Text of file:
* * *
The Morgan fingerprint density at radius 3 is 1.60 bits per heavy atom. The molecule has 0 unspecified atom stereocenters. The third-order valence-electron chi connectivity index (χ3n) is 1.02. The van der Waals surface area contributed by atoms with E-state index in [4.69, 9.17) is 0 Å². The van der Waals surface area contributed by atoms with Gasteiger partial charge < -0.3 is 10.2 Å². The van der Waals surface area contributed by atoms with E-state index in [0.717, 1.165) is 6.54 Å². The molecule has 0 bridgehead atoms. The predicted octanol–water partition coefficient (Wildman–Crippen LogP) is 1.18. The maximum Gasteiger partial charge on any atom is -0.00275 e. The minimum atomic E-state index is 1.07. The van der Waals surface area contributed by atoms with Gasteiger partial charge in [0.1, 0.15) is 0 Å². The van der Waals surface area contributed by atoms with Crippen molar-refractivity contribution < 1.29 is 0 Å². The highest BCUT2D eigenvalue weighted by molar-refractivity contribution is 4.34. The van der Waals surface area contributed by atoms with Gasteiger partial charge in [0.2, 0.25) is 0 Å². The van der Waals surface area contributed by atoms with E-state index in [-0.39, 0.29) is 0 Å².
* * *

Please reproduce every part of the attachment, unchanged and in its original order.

The Morgan fingerprint density at radius 3 is 1.60 bits per heavy atom. The molecule has 0 unspecified atom stereocenters. The third-order valence-electron chi connectivity index (χ3n) is 1.02. The van der Waals surface area contributed by atoms with E-state index in [4.69, 9.17) is 0 Å². The van der Waals surface area contributed by atoms with Gasteiger partial charge < -0.3 is 10.2 Å². The van der Waals surface area contributed by atoms with E-state index in [0.717, 1.165) is 6.54 Å². The molecule has 0 bridgehead atoms. The predicted octanol–water partition coefficient (Wildman–Crippen LogP) is 1.18. The maximum Gasteiger partial charge on any atom is -0.00275 e. The minimum atomic E-state index is 1.07. The van der Waals surface area contributed by atoms with Gasteiger partial charge in [0.1, 0.15) is 0 Å². The van der Waals surface area contributed by atoms with Crippen molar-refractivity contribution < 1.29 is 0 Å². The highest BCUT2D eigenvalue weighted by molar-refractivity contribution is 4.34. The van der Waals surface area contributed by atoms with Gasteiger partial charge in [0.2, 0.25) is 0 Å². The van der Waals surface area contributed by atoms with E-state index in [-0.39, 0.29) is 0 Å².